Online supermarket rapped for price claim errors

Out-Law News | 11 Jun 2009 | 2:47 pm | 2 min. read

Online supermarket Ocado could not back up price-matching claims made in its adverts, ad regulator the Advertising Standards Authority (ASA) has said. The company has been told not to repeat its claims while operating the current system.

Ocado used to price-match Waitrose, but last year changed its policy to match the cheaper prices at Tesco complained to the ASA, though, that its claims in its adverts did not stand up.

Ocado claimed to be as cheap as, but Tesco said that it examined 3,811 items and found that Ocado was more expensive on 601 of them.

The ASA agreed that the advertising failed its rules on truthfulness, and that Ocado could not sufficiently back up its claims.

The ASA looked into the incredibly complex process of price-matching on the scale undertaken by Ocado and said that the company had tried to be fair, but that its systems and processes had let it down.

"We recognised the challenges that operating a robust price match policy could pose and we considered that Ocado had sought to implement the policy in a comprehensive way," it said. "We nevertheless considered that, while a small number of unavoidable discrepancies were to be expected when carrying out a price match policy on this scale, there were factors which meant that they were at risk of failing to price match a large number of items."

Ocado explained to the ASA that it 'scraped''s website once a week to determine item prices so that it could match them with its own products. It said that some of the errors occurred because used the wrong barcodes for some displayed items.

The ASA, though, said that regardless of Tesco's behaviour it was its own responsibility to live up to its claims.

"We noted Ocado believed Tesco had used incorrect or obsolete EAN [barcode] numbers which had caused a considerably large number of items to be omitted from the price match, particularly in the first two weeks of the policy," its ruling said. "While we recognised the difficulty that posed to Ocado, we considered that it was their responsibility to ensure that all products in common were appropriately price checked."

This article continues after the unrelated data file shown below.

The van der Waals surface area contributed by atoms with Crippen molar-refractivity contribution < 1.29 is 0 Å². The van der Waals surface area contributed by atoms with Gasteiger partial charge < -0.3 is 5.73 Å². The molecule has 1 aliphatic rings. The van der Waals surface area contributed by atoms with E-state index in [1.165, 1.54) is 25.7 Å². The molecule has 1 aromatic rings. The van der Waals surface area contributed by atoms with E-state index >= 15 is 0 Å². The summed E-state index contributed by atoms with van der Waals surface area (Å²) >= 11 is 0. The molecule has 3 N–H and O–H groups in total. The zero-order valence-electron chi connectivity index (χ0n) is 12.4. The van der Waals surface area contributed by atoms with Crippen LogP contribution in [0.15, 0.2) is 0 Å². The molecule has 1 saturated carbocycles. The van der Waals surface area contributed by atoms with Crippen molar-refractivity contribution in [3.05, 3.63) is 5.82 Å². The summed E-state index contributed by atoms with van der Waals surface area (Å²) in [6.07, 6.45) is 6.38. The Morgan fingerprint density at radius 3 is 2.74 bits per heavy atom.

The ASA also said that Ocado’s methods of obtaining Tesco prices could mean that prices are out of date within a day. The company took prices from Tesco’s site in the early hours of the morning so as not to disrupt normal web traffic, but this meant that prices could fluctuate even on the day they were taken.

“Since Ocado carried out their scrape during the early morning of the price match day, Tesco could change their prices during the course of the day for some products, rendering Ocado's price match claim for those products for that day inaccurate. We noted this could apply to a large number of goods in common. We were concerned that there was potential for consumers to be misled, because Tesco could actually be cheaper later that day for a large number of products,” said the ASA. It added, though, that Ocado’s plans to include a time stamp as well as a date stamp on the comparisons would fix that problem.

“We concluded that, at the time the ads appeared, because a significant number of products had been omitted, Ocado's price match claim had not been substantiated,” said the ASA.